Figures from the annual report of the National Institute for Conciliation and Arbitration for 2013 show that during that year the Institute received a total of 2,034 updated agreements (1,609 full agreements and 425 annexes to existing agreeme nts.3

 

As a result, on 1 January 2014, there were 2,232 agreements in force. Of these, 23 were signed at industry level, 105 at municipal level and 2,105 at company level. The report notes that industry level bargaining covers almost all industries with the exception of telecommunications, business services, financial and insurance activities, public administration, non-government organisations and personal services. Municipal agreements primarily cover those involved in education and children’s health.

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In the public sector, employees with special status – “civil servants” – do not have full collective bargaining rights. They can organise in unions but can only make suggestions or proposals on their terms and conditions, while only token industrial action is permitted.

 

There is no collective bargaining at national level in Bulgaria, although there is a tripartite council, the National Council for Tripartite Cooperation (NSTS), which is made up of representatives of unions, employers and the government, and meets regularly. Its role is to review proposed government legislation on employment and related issues, to discuss issues related to employment and to coordinate national programmes related to social dialogue.

 

Who negotiates and when?

 

At company level, the employer negotiates with the unions present in the workplace, whether or not they are affiliated to a representative trade union. Where there are several unions in a company, the legislation encourages them to present a common claim. Where this is not possible, the legislation states that the employer should reach an agreement with the union, or group of unions, whose claim has been approved by a majority of employees at a general meeting, or by a majority of those elected as delegates of their fellow employees, if it is not possible to arrange a general meeting of all employees.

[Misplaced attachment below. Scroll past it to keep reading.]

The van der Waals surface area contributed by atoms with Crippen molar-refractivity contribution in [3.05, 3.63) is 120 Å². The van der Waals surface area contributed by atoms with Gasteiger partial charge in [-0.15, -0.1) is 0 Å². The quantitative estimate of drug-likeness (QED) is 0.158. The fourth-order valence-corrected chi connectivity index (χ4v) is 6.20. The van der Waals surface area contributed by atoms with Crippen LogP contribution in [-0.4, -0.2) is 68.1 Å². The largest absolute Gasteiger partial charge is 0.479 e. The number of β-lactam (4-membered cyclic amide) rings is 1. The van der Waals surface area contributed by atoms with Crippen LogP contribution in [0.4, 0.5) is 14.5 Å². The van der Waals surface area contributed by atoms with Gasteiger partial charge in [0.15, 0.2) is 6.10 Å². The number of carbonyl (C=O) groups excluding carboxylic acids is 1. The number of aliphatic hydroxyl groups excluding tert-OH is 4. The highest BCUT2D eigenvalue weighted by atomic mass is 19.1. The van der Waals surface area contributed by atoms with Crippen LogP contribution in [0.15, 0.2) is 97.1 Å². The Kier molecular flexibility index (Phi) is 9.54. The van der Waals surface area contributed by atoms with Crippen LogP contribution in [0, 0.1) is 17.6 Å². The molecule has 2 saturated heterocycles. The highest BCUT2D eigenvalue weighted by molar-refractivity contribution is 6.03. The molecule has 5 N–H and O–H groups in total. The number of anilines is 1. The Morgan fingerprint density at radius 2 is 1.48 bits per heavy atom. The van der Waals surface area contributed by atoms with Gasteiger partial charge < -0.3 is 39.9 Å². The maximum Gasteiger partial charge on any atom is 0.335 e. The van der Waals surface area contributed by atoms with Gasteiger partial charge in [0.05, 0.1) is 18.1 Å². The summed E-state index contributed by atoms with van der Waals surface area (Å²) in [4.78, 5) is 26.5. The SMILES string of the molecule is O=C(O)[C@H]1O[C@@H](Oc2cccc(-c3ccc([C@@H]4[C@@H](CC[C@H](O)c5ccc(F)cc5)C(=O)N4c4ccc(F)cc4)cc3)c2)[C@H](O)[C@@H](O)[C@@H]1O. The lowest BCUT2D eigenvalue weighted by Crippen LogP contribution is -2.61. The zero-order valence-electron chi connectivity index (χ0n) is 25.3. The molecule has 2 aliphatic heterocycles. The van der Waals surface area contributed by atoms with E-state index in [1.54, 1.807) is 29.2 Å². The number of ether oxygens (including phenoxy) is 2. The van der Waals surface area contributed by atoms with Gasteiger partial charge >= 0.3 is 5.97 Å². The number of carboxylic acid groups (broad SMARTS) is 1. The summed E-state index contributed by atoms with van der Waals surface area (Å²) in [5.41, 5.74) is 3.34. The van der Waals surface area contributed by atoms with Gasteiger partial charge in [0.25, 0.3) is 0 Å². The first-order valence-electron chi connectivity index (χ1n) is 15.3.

At municipal level, only bodies belonging to representative unions, who should present a common position, are entitled to bargain. Similarly, at industry level, it is only representative unions who can bargain.

 

 

 

Agreements are assumed to last for one year, although they can last for up to two years.

 

The subject of the negotiations

Industry level collective agreements typically include details of minimum rates, and some also set higher rates. Reviewing collective bargaining in 2009 and 2010 the KNSB union confederation found that negotiators had often been prepared to make concessions on pay to preserve employment. Industry level agreements also typically include bonuses for productivity and quality of work as well as supplements for overtime, night work and hazardous working conditions.4 Issues such as working time, health and safety at work, redundancy procedures, protection against discrimination, work-life balance and information and consultation are also often regulated by industry level agreements.

Company level collective agreements are normally more detailed and cover qualifications, working time and leave, pay rates, health and safety, social insurance, trade union activities in the company, disputes procedures and the mechanism whereby non-union members can join the agreement.5

Bulgaria has a minimum wage which is set by the government after consultation with employers and unions in the national tripartite council, the NSTS.

ИНФОРМАЦИОНЕН БЮЛЕТИН Брой 1: КОЛЕКТИВНО ТРУДОВО ДОГОВАРЯНЕ В РЕПУБЛИКА БЪЛГАРИЯ Националният институт за помирение и арбитраж (Newsletter Number 1: Collective bargaining in Bulgaria, January 2013, National Institute for Conciliation and Arbitration) http://www.nipa.bg/sites/default/files/NIPA%20INFO%20BULETIN%20JAN%202013_0.pdf

L. Fulton (2015) Worker representation in Europe. Labour Research Department and ETUI. Produced with the assistance of the SEEurope Network, online publication available at http://www.worker-participation.eu/National-Industrial-Relations.